In our persistent quest for renewable energy sources and desire to reduce dependence on foreign oil, the United States has largely invested in producing ethanol made from corn.
“Under the EPA’s Renewable Fuel Standard, U.S. refineries are required to blend their gasoline with a certain percentage of biofuel each year. The rule has helped the United States reduce its dependence on oil,” according to the Washington Post. “But it also requires a lot of corn. In 2012, the standard will require 13.2 billion gallons of ethanol.”
But with this summer’s drought (which the National Oceanic and Atmospheric Administration (NOAA) said was the worst since 1956) ravaging corn fields, experts are starting to wonder if it’s smart to continue using up to 40 percent of 2012’s corn crop for ethanol.
NPR’s The Salt recently reported on the implications of using corn ethanol, and consequently, elevated global food prices. After researchers from the New England Complex Sciences Institute examined the caloric content in corn ethanol, they calculated if people were to subsist on 2,100 calories per day (very feasible), “22.9 people could be fed for a day with the corn used to make ethanol in a 16 gallon tank.”
Corn prices have risen to record highs this year—reaching $8.49 per bushel in August before falling to the current price, $7.35 per bushel.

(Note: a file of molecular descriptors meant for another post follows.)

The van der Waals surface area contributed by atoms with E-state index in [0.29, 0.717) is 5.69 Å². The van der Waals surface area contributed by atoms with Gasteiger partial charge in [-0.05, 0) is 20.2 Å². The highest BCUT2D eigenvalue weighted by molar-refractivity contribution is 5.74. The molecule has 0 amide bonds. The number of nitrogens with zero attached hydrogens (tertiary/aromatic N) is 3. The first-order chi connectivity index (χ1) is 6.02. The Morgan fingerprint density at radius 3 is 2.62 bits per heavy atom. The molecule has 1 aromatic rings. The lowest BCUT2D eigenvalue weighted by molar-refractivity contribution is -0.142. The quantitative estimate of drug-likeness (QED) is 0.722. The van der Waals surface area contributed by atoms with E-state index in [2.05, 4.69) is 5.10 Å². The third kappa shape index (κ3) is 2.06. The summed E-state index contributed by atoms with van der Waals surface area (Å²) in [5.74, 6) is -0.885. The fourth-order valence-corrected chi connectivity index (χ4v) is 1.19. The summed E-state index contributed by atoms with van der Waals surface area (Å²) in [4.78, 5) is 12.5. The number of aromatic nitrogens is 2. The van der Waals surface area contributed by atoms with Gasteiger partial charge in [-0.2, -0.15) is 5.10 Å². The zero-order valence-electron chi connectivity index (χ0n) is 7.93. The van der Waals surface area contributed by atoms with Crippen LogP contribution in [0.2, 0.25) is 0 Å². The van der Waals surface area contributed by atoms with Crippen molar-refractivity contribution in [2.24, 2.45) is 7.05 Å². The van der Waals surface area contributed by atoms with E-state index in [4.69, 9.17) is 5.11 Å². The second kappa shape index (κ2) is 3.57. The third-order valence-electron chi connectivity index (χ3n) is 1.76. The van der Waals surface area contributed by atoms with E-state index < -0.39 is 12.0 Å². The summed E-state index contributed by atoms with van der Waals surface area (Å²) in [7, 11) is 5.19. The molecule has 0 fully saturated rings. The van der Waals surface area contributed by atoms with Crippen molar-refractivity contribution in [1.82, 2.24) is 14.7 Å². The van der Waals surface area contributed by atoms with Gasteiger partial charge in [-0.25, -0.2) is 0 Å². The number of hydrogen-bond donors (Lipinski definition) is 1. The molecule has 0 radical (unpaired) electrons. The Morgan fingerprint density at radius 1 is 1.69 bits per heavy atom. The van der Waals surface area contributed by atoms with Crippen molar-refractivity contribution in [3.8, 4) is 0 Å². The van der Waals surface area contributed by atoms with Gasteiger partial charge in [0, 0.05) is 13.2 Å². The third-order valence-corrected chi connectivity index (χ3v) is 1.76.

No wonder cattle farmers have been plumping their livestock with candy such as chocolate bars, gummy worms and marshmallows—it’s cheaper than feed. “While corn goes for about $315 a ton, ice-cream sprinkles can be had for as little as $160 a ton,” according to CNN Money.
Should we relax corn ethanol regulations?
I’m all for the advancement of green technology. Incessant drilling for oil fosters a culture of unsustainable fuel dependency, leading to sprawling communities built around interstates and highways. Drilling also places delicate oceanic ecosystems at risk (Gulf Coast, anyone?).
But it’s disputed that biofuels are better for the environment. In a 2008 study from Princeton University, researchers found that rather than reducing greenhouse emissions by 20 percent, biofuels may “nearly double greenhouse emissions over 30 years and increase greenhouse gases for 167 years.” Farmers worldwide, the study reasons, are more prone to replace natural forests and grasslands with crops, reducing carbon offset.
What a sticky situation—and I'm not talking about candy-covered cattle hooves.
Are rising global food prices enough to stem ethanol production? Should we continue to alter our dependence on oil—whether foreign or domestic? Given that Shell started drilling offshore Alaska last month, it’s apparent that oil still reigns over biofuels, at least for now.
Should we continue to seek corn-based fuels? Share your thoughts in the comments below.